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Four-wheel drive pioneers



    Olmstead and Nelson introduced the first 4WD tractor in 1912. But the 1950s saw the beginning of the modern 4WD with the Wagner Brothers' WA-14. From then on, a chain reaction of 4WDs came to the market, each outdoing the last in power.

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  • BIG BUD 747

    BIG BUD 747

    In 1977, Northern Manufacturing Co. built the Big Bud 747. It measures 27 ft. long, 20 ft. wide, and 14 ft. tall. The tires were custom-made, measuring 8 ft. in diameter. When the 1,000-gal. fuel tank is full, the tractor weighs over 100,000 lbs. Harmon claimed it was the largest tractor in the world, but Russian manufacturer, Belarus, topped it with an 810 hp tractor 5 years prior.

  • CAST 435L

    CAST 435L

    CAST tractors were years ahead of their time. They had then unheard of features like 4-wheel steering, braking and suspension. CAST Trattori (Bologna, Italy) equipped their 1950s 435L with a hydraulically controlled differential lock and 2-way PTO. It was designed to operate low to the ground for orchard and vineyard work, ideal for the steep hills of northern Italy.



    Considered one of the first market success 4WDs, developer John H. Fitch made history by designing the tractor to have 4 powered wheels and drive shafts (not chains or belts). It had a reputation for enormous drawbar power. During the National Tractor Demonstration in 1918, a Four-Drive pulled a 4-bottom plow nonstop for 88 hrs., tilling 100 acres! There may be only a dozen in existence today.



    The Power Horse became the alternative to crawler tractors in 1952. The California-based firm equipped it with a planetary gear system to engage 1 or both sides of the tractor, producing a 5-ft. turning radius. Harris stated that any movement could be reversed at 50% of the tractors rated speed. A GMC Diesel was offered later in Power House versions.

  • HEER


    This 1912 model featured rarities of its time. It was equipped with a Heer-built horizontally opposed 2-cylinder engine, churning 25 hp. It boasted a turning radius of just 8 ft., and had a 3-speed transmission. In 1914, Heer expanded the hp with models 16-24, 20-28 and 24-32, which all employed 2-cylinder engines with opposed cylinder operation.



    The most powerful tractor of its time, the 300 hp International 4300 was introduced in 1961. Offered with a companion 10-bottom mounted plow, the 4300 was "stall-built" by the Frank G Hough Company (an IH subsidiary). The tractor was powered by an IHC-built 817 cubic-inch, 6-cyllinder turbocharged diesel--the first IHC tractor to use a turbocharger.



    The 1200 Traction King marked Case's entry into 4WD tractors. Produced from 1964-1969, it was unique in the marketplace as the only tractor sold with 4-wheel (opposed to articulated) steering. It weighed over 17,000 lbs. and sold for about $20,000. The 1200 turned out 120 PTO hp from a Case-built, 6-cyllinder diesel with 451 cubic inch displacement. It was equipped with a Category III 3-point hitch, dual remote hydraulics and deluxe seat.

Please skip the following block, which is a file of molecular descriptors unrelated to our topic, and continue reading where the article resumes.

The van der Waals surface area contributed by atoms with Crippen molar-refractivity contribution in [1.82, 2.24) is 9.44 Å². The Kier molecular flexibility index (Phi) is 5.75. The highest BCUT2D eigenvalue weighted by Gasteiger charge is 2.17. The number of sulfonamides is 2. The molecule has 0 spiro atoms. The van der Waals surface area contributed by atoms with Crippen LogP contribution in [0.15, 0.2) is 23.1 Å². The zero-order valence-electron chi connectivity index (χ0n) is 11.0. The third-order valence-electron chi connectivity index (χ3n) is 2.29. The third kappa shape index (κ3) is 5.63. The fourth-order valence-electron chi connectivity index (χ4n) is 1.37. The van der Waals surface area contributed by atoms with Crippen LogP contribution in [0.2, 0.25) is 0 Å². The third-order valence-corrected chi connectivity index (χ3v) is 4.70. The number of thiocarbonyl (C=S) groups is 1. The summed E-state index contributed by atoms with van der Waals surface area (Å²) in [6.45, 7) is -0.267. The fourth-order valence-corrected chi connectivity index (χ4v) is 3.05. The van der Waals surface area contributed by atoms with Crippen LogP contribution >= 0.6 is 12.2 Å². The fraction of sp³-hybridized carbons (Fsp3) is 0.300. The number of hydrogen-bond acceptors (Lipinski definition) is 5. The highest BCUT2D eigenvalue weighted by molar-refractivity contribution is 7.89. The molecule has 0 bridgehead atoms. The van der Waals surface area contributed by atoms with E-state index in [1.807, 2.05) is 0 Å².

• JOHN DEERE 8010

    JOHN DEERE 8010

    The 8010 was John Deere's first 4WD tractor (released in 1960). Deere rated it for 215 engine and 150 drawbar hp, making it able to pull an 8-bottom plow or 31-ft. harrow. Features included air breaks, an oil-cooled clutch and 24-volt electrical system. Due to transmission problems, the 8010s were recalled and converted into model 8020s. One 8010 escaped the recall and is currently in the Keller collection in Minnesota.



    The General Purpose (GP) had a front axle with a universal joint steering design, allowing the tractor to turn in a tight 6-ft. diameter. The rear axle pivoted side-to-side, keeping the drive wheels in contact with the soil regardless of field contours. The first 4WD tractors were sold on steel, but the firm started making the GP with pneumatic tires, greatly improving traction.

  • STEIGER #1

    STEIGER #1

    What differentiated the Steiger 4WDs from competitors was that each model was built on a different frame size. By 1970, Steiger Tractor had nearly 70 dealers selling its line in North America. That success wasn't lost on competitors, either. During the 1970s, Steiger was making tractors for Allis-Chalmers, Ford, Canadian Co-op Implement and International Harvester.



    The Versatile D-100 Diesel (1966) was Versatile Manufacturing's first tractor. It proved a success, selling over 100 the first year for around $10,000. The D-100 turned out 125 engine and 100 drawbar hp. A gasoline version, the G-100, was sold with a 318 cubic-inch Chrysler engine. Both were equipped with a 3-speed transmission and 4-range transfer case, giving them a total 12 forward and 4 reverse gears.

  • WAGNER WA-14

    WAGNER WA-14

    The first modern 4WD tractor. The Wagner Brothers announced the WA-14 model TR-9 in 1953. Powered by a 4-cyllinder Cummins 495 cubic-inch diesel rated at 1,800 rmp, the TR-9 turned out 69 drawbar hp at the Nebraska Tractor Test. Features included a 10-speed transmission and articulated steering. By 1956, Wagner had 2 more models, the TR-6 (57 hp) and TR-14 (73 hp).

The pioneers of the four-wheel drive tractor

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